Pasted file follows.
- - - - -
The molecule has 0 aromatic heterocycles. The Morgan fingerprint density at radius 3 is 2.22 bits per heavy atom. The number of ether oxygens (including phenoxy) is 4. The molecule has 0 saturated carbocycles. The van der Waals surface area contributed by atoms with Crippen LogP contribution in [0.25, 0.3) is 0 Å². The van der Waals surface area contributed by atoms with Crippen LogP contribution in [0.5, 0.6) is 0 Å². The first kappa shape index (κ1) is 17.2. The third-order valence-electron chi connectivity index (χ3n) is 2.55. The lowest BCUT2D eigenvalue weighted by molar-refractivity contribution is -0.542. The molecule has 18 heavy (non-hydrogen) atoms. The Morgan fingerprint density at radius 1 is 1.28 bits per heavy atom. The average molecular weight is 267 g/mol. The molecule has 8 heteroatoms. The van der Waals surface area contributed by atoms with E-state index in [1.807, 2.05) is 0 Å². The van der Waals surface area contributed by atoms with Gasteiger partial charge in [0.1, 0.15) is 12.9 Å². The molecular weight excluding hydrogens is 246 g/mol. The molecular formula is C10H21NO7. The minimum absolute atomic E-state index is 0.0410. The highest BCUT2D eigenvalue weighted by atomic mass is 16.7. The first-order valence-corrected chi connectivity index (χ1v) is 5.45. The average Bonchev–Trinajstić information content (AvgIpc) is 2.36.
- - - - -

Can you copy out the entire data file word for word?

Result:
The molecule has 0 aromatic heterocycles. The Morgan fingerprint density at radius 3 is 2.22 bits per heavy atom. The number of ether oxygens (including phenoxy) is 4. The molecule has 0 saturated carbocycles. The van der Waals surface area contributed by atoms with Crippen LogP contribution in [0.25, 0.3) is 0 Å². The van der Waals surface area contributed by atoms with Crippen LogP contribution in [0.5, 0.6) is 0 Å². The first kappa shape index (κ1) is 17.2. The third-order valence-electron chi connectivity index (χ3n) is 2.55. The lowest BCUT2D eigenvalue weighted by molar-refractivity contribution is -0.542. The molecule has 18 heavy (non-hydrogen) atoms. The Morgan fingerprint density at radius 1 is 1.28 bits per heavy atom. The average molecular weight is 267 g/mol. The molecule has 8 heteroatoms. The van der Waals surface area contributed by atoms with E-state index in [1.807, 2.05) is 0 Å². The van der Waals surface area contributed by atoms with Gasteiger partial charge in [0.1, 0.15) is 12.9 Å². The molecular weight excluding hydrogens is 246 g/mol. The molecular formula is C10H21NO7. The minimum absolute atomic E-state index is 0.0410. The highest BCUT2D eigenvalue weighted by atomic mass is 16.7. The first-order valence-corrected chi connectivity index (χ1v) is 5.45. The average Bonchev–Trinajstić information content (AvgIpc) is 2.36.